Tough Tooth Truth

Tough Tooth TruthOkay, let’s play the word association game. When I say “dentist,” QUICK! what word comes to mind? Ouch? Uh-oh? Why don’t I floss more often? This is going to be expensive?

As adults, we’ve had more years to have more dental experiences. Some may have been less than positive, but hopefully, as parents, we have plenty of positive things to say to our children about dentist visits. Did you know some dentists recommend that you take your child in for their first dentist appointment when their first tooth erupts?! Now, when I spoke with my dentist, he said he would be fine if you waited until he or she was three years old. Did you know that you really should be helping your children brush their teeth until age SEVEN?! That’s a long time! The following is a true story from a friend of mine.

“So. One day Eden tells me very matter-of-factly that she prefers chewing on the left side of her mouth because it sort of hurts when she chews on the right side. I don’t think much of it; my eldest is a bit dramatic at times and cries “OWIE!” at the slightest sensation, so I assumed she had a shard of tortilla chip in her gums and it would resolve itself within the afternoon. When she mentioned it again the next day, I took a look in her mouth and was astounded to see what I thought was a cracked molar, or at any rate, a tooth that was not all there. We made an appointment with our dentist, and when they examined it, they told me it was a cavity DOWN TO THE BONE, and that the tooth would have to be extracted. Needless to say, I was HORRIFIED. We’d brushed teeth since the kid only HAD 4 or 5 teeth. We maintain a sensible diet with very few sweets, one little Ikea cup of juice a day, virtually no soda, and hardly any candy ever. And this cavity wasn’t alone, he was part of an evil posse of FIVE the x-rays revealed. FIVE. Thankfully these guys were more approachable in terms of fillings, so we’re able to go that route. Still, I didn’t have my first cavity until I was in high school, and I’d never imagined that a six-year-old with a daily brushing habit could even develop such rotten teeth. From what I hear from the sweet staff at my dentist’s office, though, it is not at all uncommon for little ones to have cavities like this, nor for them to require extraction. A friend told me her little boy, a year older than Eden, has had two teeth pulled already, and another shared that HER pediatric dentist had just recommended three ROOT CANALS on her four-year-old. (WHAT the WHAT? I still don’t know what the story is on that one.) I was told that the enamel on baby teeth is so thin, that depending on brushing habits (which I had to be more vigilant about overseeing) and a hefty dose of genetics, cavities in baby teeth are common. To what extent heredity plays a part, I don’t know for sure, but Judah’s exam the next week revealed exactly ZERO cavities, and his brushing habits are identical to his sister’s, if not poorer.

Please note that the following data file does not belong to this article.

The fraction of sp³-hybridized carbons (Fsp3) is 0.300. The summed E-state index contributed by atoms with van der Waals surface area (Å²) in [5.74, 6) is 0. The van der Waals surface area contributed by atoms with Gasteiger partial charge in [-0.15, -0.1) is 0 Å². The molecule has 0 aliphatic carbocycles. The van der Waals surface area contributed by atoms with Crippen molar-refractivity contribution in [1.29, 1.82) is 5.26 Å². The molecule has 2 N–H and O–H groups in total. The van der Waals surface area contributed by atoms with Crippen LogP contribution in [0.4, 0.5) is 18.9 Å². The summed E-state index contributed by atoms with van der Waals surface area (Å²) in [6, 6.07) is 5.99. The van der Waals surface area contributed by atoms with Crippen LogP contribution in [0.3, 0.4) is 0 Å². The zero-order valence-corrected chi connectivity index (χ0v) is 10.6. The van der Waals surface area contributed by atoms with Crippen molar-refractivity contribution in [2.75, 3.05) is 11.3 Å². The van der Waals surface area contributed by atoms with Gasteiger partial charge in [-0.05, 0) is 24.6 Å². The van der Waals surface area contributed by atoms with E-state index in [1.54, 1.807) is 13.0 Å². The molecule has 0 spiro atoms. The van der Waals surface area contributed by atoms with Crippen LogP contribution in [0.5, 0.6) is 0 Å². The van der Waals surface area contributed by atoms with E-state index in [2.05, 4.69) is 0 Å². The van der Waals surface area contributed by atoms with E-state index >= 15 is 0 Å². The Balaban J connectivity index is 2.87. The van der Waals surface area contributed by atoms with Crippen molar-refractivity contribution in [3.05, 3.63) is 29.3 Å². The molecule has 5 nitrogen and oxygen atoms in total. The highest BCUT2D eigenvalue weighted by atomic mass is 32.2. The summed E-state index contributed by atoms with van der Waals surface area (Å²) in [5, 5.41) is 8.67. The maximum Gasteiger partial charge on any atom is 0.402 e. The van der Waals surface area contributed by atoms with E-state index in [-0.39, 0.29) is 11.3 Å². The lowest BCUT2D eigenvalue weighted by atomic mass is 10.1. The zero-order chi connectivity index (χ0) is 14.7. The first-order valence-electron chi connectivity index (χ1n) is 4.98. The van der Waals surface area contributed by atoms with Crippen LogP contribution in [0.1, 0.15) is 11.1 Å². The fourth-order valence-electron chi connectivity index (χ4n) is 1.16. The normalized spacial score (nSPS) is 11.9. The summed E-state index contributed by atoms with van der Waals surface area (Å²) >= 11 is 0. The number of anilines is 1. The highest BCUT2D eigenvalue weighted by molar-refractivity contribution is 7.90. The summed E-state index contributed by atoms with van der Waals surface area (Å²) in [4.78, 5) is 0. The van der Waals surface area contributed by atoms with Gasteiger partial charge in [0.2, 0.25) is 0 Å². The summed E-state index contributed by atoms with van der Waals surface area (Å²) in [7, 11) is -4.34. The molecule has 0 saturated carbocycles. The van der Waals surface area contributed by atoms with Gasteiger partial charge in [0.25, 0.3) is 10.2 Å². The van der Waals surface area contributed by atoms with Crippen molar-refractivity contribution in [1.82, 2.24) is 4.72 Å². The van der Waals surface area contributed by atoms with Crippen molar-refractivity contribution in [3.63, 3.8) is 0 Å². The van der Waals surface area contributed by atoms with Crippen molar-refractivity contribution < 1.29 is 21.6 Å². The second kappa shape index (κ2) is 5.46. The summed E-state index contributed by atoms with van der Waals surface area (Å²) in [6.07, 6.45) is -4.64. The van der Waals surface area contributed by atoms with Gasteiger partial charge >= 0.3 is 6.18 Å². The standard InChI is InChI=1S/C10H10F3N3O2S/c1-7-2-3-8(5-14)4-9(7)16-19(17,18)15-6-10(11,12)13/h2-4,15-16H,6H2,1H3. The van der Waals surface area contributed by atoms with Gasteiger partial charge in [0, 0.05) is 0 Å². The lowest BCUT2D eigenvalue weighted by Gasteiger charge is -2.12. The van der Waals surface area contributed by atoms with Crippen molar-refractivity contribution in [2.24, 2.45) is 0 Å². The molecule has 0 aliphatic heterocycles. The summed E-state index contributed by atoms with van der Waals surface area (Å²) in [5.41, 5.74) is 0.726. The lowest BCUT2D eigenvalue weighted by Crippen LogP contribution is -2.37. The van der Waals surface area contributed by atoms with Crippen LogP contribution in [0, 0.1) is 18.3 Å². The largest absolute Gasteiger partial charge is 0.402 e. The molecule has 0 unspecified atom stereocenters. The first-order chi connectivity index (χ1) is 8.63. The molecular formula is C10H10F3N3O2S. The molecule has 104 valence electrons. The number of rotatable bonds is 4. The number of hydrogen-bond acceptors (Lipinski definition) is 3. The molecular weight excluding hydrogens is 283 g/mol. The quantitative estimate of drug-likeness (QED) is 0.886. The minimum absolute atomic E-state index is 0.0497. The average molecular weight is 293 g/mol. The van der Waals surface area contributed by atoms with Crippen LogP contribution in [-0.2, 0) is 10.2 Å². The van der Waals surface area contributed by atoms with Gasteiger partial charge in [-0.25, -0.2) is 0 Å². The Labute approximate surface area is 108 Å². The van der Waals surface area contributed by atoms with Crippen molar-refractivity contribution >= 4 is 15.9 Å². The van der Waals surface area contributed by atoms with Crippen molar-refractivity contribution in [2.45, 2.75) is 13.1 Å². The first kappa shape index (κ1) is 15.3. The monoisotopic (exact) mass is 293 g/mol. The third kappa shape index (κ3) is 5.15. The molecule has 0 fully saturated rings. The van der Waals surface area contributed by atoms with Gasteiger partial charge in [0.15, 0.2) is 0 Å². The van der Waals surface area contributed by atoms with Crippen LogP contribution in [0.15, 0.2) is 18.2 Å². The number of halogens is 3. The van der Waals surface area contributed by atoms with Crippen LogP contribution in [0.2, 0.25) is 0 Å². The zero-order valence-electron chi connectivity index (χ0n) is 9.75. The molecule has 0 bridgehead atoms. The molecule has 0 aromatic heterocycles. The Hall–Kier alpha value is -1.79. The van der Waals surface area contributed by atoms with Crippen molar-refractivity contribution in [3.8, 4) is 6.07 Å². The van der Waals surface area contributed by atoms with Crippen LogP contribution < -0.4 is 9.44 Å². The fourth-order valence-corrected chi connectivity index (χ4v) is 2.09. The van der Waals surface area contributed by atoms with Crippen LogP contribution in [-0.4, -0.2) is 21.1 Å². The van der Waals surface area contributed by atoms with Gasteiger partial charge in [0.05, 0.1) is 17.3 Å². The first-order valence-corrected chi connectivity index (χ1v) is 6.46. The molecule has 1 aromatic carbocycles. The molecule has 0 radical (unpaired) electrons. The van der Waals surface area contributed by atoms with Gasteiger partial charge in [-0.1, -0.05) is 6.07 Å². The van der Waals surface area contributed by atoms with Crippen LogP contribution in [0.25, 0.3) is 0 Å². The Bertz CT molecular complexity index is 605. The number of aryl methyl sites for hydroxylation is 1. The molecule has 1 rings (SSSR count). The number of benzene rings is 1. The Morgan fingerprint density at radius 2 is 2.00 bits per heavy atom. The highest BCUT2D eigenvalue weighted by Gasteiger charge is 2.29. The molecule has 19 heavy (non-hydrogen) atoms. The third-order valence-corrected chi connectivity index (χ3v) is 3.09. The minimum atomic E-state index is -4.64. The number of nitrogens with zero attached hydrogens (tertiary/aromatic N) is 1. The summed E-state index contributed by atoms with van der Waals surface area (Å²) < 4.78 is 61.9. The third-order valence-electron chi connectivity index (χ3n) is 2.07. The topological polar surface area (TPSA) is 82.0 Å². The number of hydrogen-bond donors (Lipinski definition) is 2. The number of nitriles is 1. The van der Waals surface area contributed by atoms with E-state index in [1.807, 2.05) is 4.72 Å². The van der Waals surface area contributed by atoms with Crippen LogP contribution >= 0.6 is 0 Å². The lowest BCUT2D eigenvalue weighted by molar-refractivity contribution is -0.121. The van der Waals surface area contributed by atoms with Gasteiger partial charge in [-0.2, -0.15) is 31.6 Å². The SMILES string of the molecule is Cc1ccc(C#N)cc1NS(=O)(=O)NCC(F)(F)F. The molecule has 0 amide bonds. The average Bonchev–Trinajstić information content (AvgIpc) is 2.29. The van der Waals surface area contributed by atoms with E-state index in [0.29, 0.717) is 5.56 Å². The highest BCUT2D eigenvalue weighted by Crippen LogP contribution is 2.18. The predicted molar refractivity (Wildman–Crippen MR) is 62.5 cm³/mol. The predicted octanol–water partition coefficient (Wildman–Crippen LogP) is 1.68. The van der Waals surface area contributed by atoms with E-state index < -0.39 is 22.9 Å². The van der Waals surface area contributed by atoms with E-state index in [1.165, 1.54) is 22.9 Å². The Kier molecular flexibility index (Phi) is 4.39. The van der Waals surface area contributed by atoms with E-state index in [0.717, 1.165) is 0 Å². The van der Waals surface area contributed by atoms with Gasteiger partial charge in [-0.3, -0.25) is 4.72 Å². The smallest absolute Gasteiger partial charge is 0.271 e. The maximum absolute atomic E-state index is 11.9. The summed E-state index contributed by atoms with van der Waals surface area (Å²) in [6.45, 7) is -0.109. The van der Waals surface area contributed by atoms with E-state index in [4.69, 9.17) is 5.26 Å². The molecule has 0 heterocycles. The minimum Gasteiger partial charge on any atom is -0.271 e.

Here are a few more tips that may help you avoid a tough tooth truth at your child’s next dentist appointment
  • Brush in a circular motion with a small, soft toothbrush or power brush designed for toddler teeth – morning and evening. Make sure you brush at the gum line and the tops of the teeth
  • From age 2 on, use a pea size amount of fluoride toothpaste spread on the brush
  • Floss, yes, floss, preferably with small floss holders designed for kids
  • If your water supply is NOT fluoridated, discuss the importance of a fluoride supplement with your dentist
  • Limit your toddler’s intake of refined sugar
  • NEVER put your child to bed with a bottle of milk or juice. More often than not, this will result in baby bottle tooth decay. If they must have the bottle, only water
  • Discourage the use of sippy cups, containing milk or juice
  • Monitor their intake of sweets/sugar; if they must occasionally have them, make sure they brush or at least rinse their mouth with water after
  • While sucking is a natural instinct, severe, intensive, thumb sucking and pacifier use beyond the age of 3 is not recommended; work hard to break the habit
  • And, of course, keeping the mouth and teeth clean and bacteria free is a must
With Baylor College of Dentistry in our backyard, we have been fortunate to have wonderful dental professionals as parents in Kindermusik classes over the years–hygienists, pediatric, orthodontic and general dentists–too many to name here. But we have one very special SoundSteps family we’d like to tell you about. Dr. Holly brought her son Trey to Dallas’ very FIRST Kindermusik Village class back in 1998 at Our Redeemer Lutheran. Her daughters took their final Kindermusik classes last year and now all three children are excelling in our Piano Lesson program. Dr. Holly and Miss Lisa joked at last year’s recital at how long they’ve been “together!” So, in her 12-ish years of taking Kindermusik classes, Dr. Holly has offered more than her fair share of advice on everything from teething to brushing to sippy cups to what to look for when a tooth is chipped. She’s even offered tips for adults. She and her staff are phenomenal and recommend you start brushing your child’s teeth as soon as there is one tooth to brush. And she recommends you come into the dentist for the first dental visit early so they child can “play” with all the equipment in the office so that if there’s a concern, it’s a friendly environment for them. Even her website’s homepage is fun with a “find the nine hidden toothbrushes on the page.”

Dr. Lara Kirstin Holly, Pediatric Dentist, 8355 Walnut Hill Lane, Suite 125, Dallas, TX  75231, phone: (214) 378-8868

This post brought to you by Jenny Leggett who retains bragging rights to “still no cavities” at age 39. :p